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Erosion the greater scourge

Sentinel Digital DeskBy : Sentinel Digital Desk

  |  12 Sep 2016 12:00 AM GMT

Chief Minister Sarbanda Sonowal’s recent directive to the Revenue department to find unused land to rehabilitate erosion-hit families is a small if tentative step to confront a great scourge. The State government is seeking 3 bighas of land to each of the 30,000 families affected by river erosion in the State, including 8,000 such families in Majuli. This will be one of the reasons to conduct a land survey across the State, including unused land under tea estates. This apart, the CM has asked for assistance to build houses and supply of drinking water and fuel towards rehabilitating such families. But what the State needs, as part of a revamped and comprehensive land policy, is to tackle this problem in a ratiol way. It is a fact that thousands of erosion-hit families have given up hopes of ever getting rehabilitated, so callous and vel has been the State machinery. The paper work takes ages and ends up nowhere, leaving these families eking out uncertain livelihoods on chars, embankments and roadsides. As if this official neglect is not enough, the entire issue has got politicized and commulized over the years. Questions are asked whether erosion-hit families are indigenous, or illegal migrants of Bangladeshi origin. The assembly budget session this year too saw furious exchanges between members over the issue. Soon afterwards, there was a major flare-up between origil residents and settlers at Hiloikhunda char near Mayong in Morigaon district. Alleging that some of these migrants from Darrang and other parts of Morigaon district are people of suspect tiolity, the origil residents rue why they ever allowed them to settle ‘on humanitarian grounds’ in the first place. The fact that some political parties sought to make vote-banks out of these settlers by getting for them the benefits of government welfare schemes — has caused more heartburn among the origil residents.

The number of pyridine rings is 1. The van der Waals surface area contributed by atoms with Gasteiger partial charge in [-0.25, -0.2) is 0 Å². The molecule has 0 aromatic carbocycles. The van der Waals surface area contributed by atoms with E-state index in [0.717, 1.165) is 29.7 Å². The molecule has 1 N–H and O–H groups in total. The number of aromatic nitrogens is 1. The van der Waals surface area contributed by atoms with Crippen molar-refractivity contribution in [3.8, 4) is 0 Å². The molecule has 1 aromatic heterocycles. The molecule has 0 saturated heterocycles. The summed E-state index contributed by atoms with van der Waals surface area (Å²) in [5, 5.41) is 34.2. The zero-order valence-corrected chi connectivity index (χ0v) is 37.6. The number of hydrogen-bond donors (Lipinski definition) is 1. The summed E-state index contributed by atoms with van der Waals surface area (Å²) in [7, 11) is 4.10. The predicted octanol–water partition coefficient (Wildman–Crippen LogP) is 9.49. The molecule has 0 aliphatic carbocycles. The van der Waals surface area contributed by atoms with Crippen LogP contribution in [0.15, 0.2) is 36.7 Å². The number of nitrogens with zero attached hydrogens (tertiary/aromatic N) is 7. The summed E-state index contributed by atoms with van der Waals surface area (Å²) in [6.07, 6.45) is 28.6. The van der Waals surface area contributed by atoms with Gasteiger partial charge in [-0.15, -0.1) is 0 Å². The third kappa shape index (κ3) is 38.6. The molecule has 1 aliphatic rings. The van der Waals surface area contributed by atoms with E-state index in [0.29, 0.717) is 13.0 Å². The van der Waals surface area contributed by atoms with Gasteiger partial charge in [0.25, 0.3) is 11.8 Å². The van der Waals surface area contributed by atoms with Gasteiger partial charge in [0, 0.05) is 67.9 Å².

Forgotten in this bitter strife is the tragedy of families suddenly rendered homeless and landless by raging rivers. While the floods grab headlines, the scourge of erosion draws little attention. Flood relief camps are set up to temporarily shelter the victims, who return home when the waters dry out. But there is no return for those whose lands have disappeared forever into rivers cutting their banks. What is more, the State-run camps do not remain open for such people thereafter, as erosion is not treated as a tural calamity. So where do these unfortute people go? They settle wherever they can — on embankments, forests, grazing lands, other government lands or along roadsides. For Revenue department officials to come and ascertain their loss of land, inform higher-ups and facilitate allotment of altertive land — is like asking for the moon. Anyone who has stepped into a Revenue office in this State to get even some routine work done by the kanungo, mandal or circle officer, knows what an ordeal it is. Almost nothing gets done without greasing palms from table to table. In such cesspits of corruption, what chance does a landless family have to ever make the government lend a helpful ear? It is estimated that there are 1,50,000 families like these in Assam. The State loses a whopping 80 square kilometers of land on average every year due to the depredations of its rivers. From 1950 to 2011, nearly 7.5 percent of the State’s area has been eroded away. The floods do their damage for 3-4 months a year, but erosion activities continue for twice as long. But let alone the Centre, when the State government itself deals with erosion in ad-hoc manner, there can be no hope for the erosion-hit. In 2011, a panel of experts from Assam and the US identified three primary reasons for the State’s chronic erosion problem — raising of the river bed due to sediment deposition (aggradation), braiding of rivers and huge water discharge. They suggested several measures like strategic dredging, setting up control points alongside riverbanks in regular intervals, strengthening embankments with various devices, state-of-the-art monitoring and modeling facilities, and creating a reliable database. While Chief Minister Sonowal has been strongly advocating dredging and other technological solutions, it is the work ethics of the Revenue department that needs a drastic overhaul in the short term.

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